My husband has early/moderate-stage Alzheimer's. We are moving to GA from NJ to be close to our son. There are homes with 2 bedroom/2 bath on main and finished "terrace" levels with kitchen, bath, etc. I know that sounds like a lot to take care of. I am already having problems sleeping with him and have talked with the doctor about his constant moving. I have always been a "private" person and like having my own space. I paint and write. I know my life will change but if I can manage having someone in once in a while... Is it a viable idea to have separate living quarters? Not crazy about 55+. What should I look for? Yes, I do love my husband - but I'm scared of losing my life, too. Thank you for understanding and replies.

This question has been closed for answers. Ask a New Question.
Find Care & Housing
It's good you are thinking of the future and the needs your husband will have as his condition progresses. Are you talking about moving into an Independent Living community?

I would read a lot about how the caregivers of those with dementia, who are often spouses and adult children, try to care for them in the home, especially a man who is being cared for by a female. If the patient becomes aggressive or resistant, it can be very difficult to deal with. And if if you are only dealing with assistance of bathing, dressing, medication, feeding, etc. It can still be exhausting.

Would you be in a position to pay to have multiple shifts of people come into the home to help with his care? In that case, the extra bedroom would be good to have a place for his care.

Since he is in the early to mid-stage, I'm not sure if I would proceed with a condo or opt for an Independent Living location that is close to an Assisted Living where he could eventually get assistance when the time comes. Maybe, some others around here, who have gone through this will chime in. I wish you both the best.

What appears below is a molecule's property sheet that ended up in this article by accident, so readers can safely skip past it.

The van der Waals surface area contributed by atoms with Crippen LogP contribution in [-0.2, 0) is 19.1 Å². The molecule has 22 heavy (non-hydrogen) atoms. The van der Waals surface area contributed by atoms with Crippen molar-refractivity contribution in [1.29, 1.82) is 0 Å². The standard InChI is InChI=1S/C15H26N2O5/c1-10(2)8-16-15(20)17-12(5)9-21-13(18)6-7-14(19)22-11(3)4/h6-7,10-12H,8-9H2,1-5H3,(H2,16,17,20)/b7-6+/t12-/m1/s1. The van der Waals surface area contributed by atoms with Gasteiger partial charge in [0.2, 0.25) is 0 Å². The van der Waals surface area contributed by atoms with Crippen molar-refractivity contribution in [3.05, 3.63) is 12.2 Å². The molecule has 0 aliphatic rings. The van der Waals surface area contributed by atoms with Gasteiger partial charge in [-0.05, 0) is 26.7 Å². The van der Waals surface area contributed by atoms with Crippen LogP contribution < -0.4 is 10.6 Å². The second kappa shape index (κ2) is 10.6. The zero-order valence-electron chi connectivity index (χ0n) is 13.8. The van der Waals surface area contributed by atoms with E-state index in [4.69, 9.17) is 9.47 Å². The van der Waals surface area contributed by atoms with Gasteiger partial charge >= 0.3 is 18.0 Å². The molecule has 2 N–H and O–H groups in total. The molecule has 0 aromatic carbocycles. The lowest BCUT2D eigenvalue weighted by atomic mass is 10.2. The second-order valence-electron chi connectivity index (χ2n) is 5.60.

Helpful Answer (2)

I am 64 with a knee replacement and all I can say is get onto ONE floor. Your own bedroom? Sounds lovely to me. I sleep next to a buzz saw all night. I did hire a cleaning lady, once a week for two hours. I know that's not much, but I feel like a princess for two hours. Like I went to a spa.
Helpful Answer (1)

How long are you realistically going to be able to care for him? I think perhaps I'd be looking for memory care/assisted living for him and a studio nearby for myself. Just a thought.
Helpful Answer (2)

What did the doctor say about Hubby's night movements? Did he or she have any recommendations? Is the doctor a specialist in dementia? Are you sure Hubby has Alzheimer's? (Lewy Body Dementia is characterized by acting out dreams.)

But, that is not what you are posting about.

I'm with Pam about being on one floor. With an accessible elevator it could be any floor, but there had better not be stairs within it.

Two bedrooms seems like a good idea. Even if hubby eventually moves out, it can be your work room, so you won't have to do your writing at the kitchen table or in your bedroom.

A member of my caregiver support group lived in a continuous care community. At first they lived together in an independent apartment. As her husband's dementia got worse he moved into some kind of long-term-care unit. She could walk through a skyway and spend part of each day with him. Sometimes, especially if their children were visiting, she would bring him back to their apartment for a day. If you can find and afford an arrangement like that I think that would ideal.